It is a long-standing doctrine in this circuit that, in Section 1983 cases, an award of compensatory damages is not a prerequisite to the jury awarding punitive damages. See Robinson v. Cattaraugus County, 147 F.3d 153, 161 (2d Cir. 1998) citing King v. Macri, 993 F.2d 294, 298 (2d Cir. 1993) and Stolberg v. Members of Board of Trustees, 474 F.2d 485, 489 (2d Cir. 1973); see also Beckford v. Irvin, 49 F. Supp.2d 170, 182 (W.D.N Y 1999). Like the Seventh Circuit in Timm, this Court sees "no reason . . . for reading a compensatory-punitive link into . . . Title VII but not Section 1983." 137 F.3d at 1009.

Therefore, this Court holds that there is no requirement that an award of punitive damages under Title VII be accompanied by an award of compensatory or nominal damages. To the extent that this Court's jury instruction implied such a requirement, the Court finds that this error was harmless in light of the jury's decision to award punitive damages nonetheless.

Adchem also argues that it is entitled to judgment as a matter of law vacating the punitive damage award on the grounds that the Plaintiff failed to prove the elements necessary for such damages. 42 U.S.C. § 1981a(b)(1) states that a plaintiff may recover punitive damages by demonstrating "that the respondent engaged in a discriminatory practice or discriminatory practices with malice or with reckless indifference to the federally protected rights of an aggrieved individual." The "reckless indifference" formulation of this language indicates that a Title VII plaintiff seeking punitive damages need not show "egregious" behavior by an employer, but merely demonstrate that the employer knew that it may have been acting in violation of federal law. Kolstad v. American Dental Assoc., 527 U.S. 526, 119 S.Ct. 2118, 2124, 144 L.Ed.2d 494 (1999); Luciano v. Olsten Corp., 110 F.3d 210 (2d Cir. 1997).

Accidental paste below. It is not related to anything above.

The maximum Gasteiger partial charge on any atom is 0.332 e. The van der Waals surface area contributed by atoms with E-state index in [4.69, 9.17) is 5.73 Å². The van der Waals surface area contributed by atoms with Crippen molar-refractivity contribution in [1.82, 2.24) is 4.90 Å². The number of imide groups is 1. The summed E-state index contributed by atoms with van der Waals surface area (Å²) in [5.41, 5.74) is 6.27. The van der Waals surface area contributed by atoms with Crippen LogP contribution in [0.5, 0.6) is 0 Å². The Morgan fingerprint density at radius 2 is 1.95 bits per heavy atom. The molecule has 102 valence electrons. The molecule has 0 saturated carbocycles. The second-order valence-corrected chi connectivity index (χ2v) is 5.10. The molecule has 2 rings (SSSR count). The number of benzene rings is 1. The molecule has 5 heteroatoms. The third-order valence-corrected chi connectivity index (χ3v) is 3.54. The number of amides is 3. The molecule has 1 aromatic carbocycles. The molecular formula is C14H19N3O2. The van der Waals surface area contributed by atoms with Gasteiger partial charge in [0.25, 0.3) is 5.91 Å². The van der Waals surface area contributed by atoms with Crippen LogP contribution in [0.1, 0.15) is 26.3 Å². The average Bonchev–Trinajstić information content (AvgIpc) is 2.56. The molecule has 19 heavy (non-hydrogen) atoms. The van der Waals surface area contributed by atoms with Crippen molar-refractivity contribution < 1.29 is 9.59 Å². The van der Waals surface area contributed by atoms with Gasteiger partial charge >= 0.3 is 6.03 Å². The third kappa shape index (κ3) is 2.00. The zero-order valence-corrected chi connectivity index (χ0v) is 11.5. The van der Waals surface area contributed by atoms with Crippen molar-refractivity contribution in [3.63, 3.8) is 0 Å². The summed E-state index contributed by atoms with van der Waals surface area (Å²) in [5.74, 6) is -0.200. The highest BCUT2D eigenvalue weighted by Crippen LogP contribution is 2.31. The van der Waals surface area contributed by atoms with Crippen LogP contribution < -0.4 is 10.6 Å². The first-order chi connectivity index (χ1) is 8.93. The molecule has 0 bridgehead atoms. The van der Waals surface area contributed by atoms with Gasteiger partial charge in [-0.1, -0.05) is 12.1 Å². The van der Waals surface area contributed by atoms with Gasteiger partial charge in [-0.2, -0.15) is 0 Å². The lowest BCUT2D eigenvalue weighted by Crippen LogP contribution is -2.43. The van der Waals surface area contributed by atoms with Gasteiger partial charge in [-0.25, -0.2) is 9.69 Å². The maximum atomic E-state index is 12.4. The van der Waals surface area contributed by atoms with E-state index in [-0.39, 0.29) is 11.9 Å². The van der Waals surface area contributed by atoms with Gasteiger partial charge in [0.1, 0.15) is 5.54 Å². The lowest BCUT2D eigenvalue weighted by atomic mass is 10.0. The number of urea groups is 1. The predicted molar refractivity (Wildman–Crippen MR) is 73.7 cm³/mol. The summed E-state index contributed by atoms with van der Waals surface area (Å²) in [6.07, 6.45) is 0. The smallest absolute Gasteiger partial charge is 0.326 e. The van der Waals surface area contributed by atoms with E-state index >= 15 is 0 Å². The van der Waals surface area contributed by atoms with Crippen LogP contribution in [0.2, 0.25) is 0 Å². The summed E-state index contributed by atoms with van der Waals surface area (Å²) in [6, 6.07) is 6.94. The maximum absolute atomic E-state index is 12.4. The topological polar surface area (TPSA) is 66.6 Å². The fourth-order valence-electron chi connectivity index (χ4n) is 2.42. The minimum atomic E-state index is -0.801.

Viewing the evidence in the light most favorable to the Plaintiff, the Court observes that the Plaintiff experienced repeated unwelcome harassment at the hands of Mars, her supervisor throughout her employment. Further, the Plaintiff complained of that harassment to Adchem management as early as August 1993, and repeated those complaints for more than a year before action was finally taken on her complaints in November 1994. Also, although Adchem Vice President Rob Pufahl testified that Adchem lacked any corporate policies for dealing with sexual harassment in 1993 and 1994, he never testified that he was not aware during this period that sexual harassment was unlawful. Moreover, after the Plaintiff returned to the Westbury facility from her transfer to Riverhead, Adchem again placed her, at least indirectly, under the supervision of Mars, thus exposing her to the potential of further harassment. Based on all of this evidence, this Court cannot say that the jury's finding that Adchem was recklessly indifferent to the Plaintiff's right to a workplace free of unlawful harassment is not supported by the record.